• Avoid contact sports or colliding during contact sports
  • Wear your seatbelt
  • Always wear a helmet when required (riding a bike or motorcycle or during sports)
  • Never dive head first into shallow water

Though neck injuries can occur under any circumstance, these safety practices can help.

Infections

Believe it or not, not all neck injuries are caused by physical damage to the body. There are a whole host of infections that can cause neck pain. In fact, neck pain resulting from an infection can actually be one of the most painful forms.

So what types of infections cause neck pain? The most common include meningitis and strep throat. Meningitis is the inflammation of the thin tissue found around the brain and spinal cord. No wonder this causes neck pain, since we’ve learned that most neck pain originates from aggravated nerves near the brain or spine. The most common form of meningitis is viral, which is when an infection enters your nose or mouth and attacks the brain. Bacterial meningitis is less common and much more serious. The bacterial form of this infection can actually cause brain damage, making early diagnosis a must. Other symptoms of meningitis may accompany neck pain, including sudden fever and headache.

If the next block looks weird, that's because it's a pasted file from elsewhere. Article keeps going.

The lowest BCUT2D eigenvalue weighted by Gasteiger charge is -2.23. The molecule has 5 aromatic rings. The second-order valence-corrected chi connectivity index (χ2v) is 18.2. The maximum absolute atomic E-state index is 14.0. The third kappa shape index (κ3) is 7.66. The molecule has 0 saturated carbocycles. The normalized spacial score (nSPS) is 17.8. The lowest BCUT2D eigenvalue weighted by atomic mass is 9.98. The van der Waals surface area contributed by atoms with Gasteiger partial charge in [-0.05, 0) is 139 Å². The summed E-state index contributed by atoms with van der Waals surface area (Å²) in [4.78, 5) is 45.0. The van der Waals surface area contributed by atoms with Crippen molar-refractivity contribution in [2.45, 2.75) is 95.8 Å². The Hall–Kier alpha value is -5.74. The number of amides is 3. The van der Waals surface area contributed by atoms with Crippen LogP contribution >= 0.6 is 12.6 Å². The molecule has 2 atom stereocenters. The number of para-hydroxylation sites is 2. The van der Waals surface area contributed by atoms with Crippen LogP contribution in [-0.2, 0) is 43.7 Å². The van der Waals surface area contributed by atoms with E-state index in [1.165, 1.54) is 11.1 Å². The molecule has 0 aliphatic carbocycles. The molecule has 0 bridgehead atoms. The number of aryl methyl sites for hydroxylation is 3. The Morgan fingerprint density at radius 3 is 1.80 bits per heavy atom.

Strep throat, or streptococcus, can cause pain in the front of a patient’s neck. Unfortunately, strep throat is easily spread through coughing, sneezing, and shaking hands. Because of how easily germs pass among kids, small children, adolescents, and teens are most at risk for this type of infection. Aside from external neck pain, strep throat is often accompanied by soreness in the throat when swallowing, fever, abdominal pain, and swollen lymph nodes. An antibiotic can treat this infection and over the counter pain relievers can help reduce discomfort.

Understand the Symptoms and Treatment

The greatest defense against common neck pain and injury is identifying the symptoms and taking safety measures to prevent injury in the first place. By wearing a seatbelt or helmet and avoiding heavy lifting, you can greatly reduce your risk of a neck injury. Be aware of how your neck is positioned both during the day and while sleeping. This can help prevent neck strain. And of course, if you’re exhibiting any symptoms associated with infections, seek medical attention.

Once the reason for your neck pain is identified and diagnosed, follow the proper protocol for rest to help prevent further injury.

Article Submitted By Community Writer